Other then, who really would want to face a well funded US State?
    But yes, it gets pretty curious as far as US continunity is concerned.
    Otherwise beyond the ones building, how does the law target dilivery, sale longterm? And how gains? Or who gains, considering US law. Law wise.
    Did you look it up?

  36. vig says:

    I don’t [know] which is worse, the additional lethal assistance funding, or the push to get Georgia and the Ukraine into NATO.
    As European I start to wonder to what extend the US has been involved in the larger EU/NATO enlargement process. More arbitrarily: To what extend can presidential, vice-presidential, secretary of state travels tell us what our US state competitor as interested party is up to? Old vs New Europe?
    Concerning the US or its present empeachment affair. Admittedly from a rather superficial perspective to pick up on ‘don’t know which is worse’
    I don’t know which is the worse in basing an empeachment on: non-dilivery of weapons or on possible Biden corruption. …
    Good luck, but it doesn’t feel you have to prepare for a better version of “duck and cover”. Not yet. …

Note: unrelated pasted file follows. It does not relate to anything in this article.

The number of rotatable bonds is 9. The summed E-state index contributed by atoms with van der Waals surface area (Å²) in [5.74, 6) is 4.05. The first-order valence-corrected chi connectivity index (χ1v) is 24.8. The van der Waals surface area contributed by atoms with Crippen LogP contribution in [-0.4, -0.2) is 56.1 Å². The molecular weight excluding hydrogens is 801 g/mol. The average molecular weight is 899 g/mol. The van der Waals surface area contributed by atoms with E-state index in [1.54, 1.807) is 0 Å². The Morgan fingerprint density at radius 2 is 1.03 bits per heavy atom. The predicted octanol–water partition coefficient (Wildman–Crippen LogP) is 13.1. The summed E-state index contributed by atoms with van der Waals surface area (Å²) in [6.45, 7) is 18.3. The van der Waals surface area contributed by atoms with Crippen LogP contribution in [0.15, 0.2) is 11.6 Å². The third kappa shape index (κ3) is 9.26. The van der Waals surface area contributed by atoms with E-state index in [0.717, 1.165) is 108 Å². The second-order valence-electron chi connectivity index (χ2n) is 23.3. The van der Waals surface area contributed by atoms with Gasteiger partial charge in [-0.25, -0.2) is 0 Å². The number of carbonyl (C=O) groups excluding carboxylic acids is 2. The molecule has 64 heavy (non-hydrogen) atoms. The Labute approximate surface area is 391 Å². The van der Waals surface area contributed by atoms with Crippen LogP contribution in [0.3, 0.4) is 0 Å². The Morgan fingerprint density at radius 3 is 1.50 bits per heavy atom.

37. J says:

    Stephen Cohen is right on point when he says that the last thing Putin wants is a Cold War with the west. Putin wants stable good relations with the west. Putin is not the big bad monster.
    Cohen: How Impeachment Is Escalating The New US-Russian Cold War

  38. J says:

    Durham Investigation Puts CIA Director Gina Haspel On Notice
    “CIA Director Gina Haspel is the latest Intelligence official to reportedly be dragged into John Durham’s investigation of the Russia probe. On Friday, Politico reported Haspel may have information on former CIA Director John Brennan, who served under the Obama administration.
    That information could help Durham learn whether the CIA used unauthorized surveillance on 2016 Trump campaign officials.”

  39. Keith Harbaugh says:

    The Politico article about Haspel, et al., by Natasha Bertrand,
    was extensively discussed, from a somewhat different perspective, by sundance:
    “Dirty Spooks Concerned About Barr and Durham…”, sundance, 2019-12-27
    sundance has been, and still is, quite critical of the SSCI and those that who receive its approval:

    At this point anyone who was or is confirmed by
    a corrupt Senate Intelligence Committee
    [chaired by] Chairman Richard Burr [R-NC] and Vice-Chair Mark Warner [D-VA]
    should be considered dirty and compromised.
    This includes both CIA Director Gina Haspel and ICIG Michael Atkinson.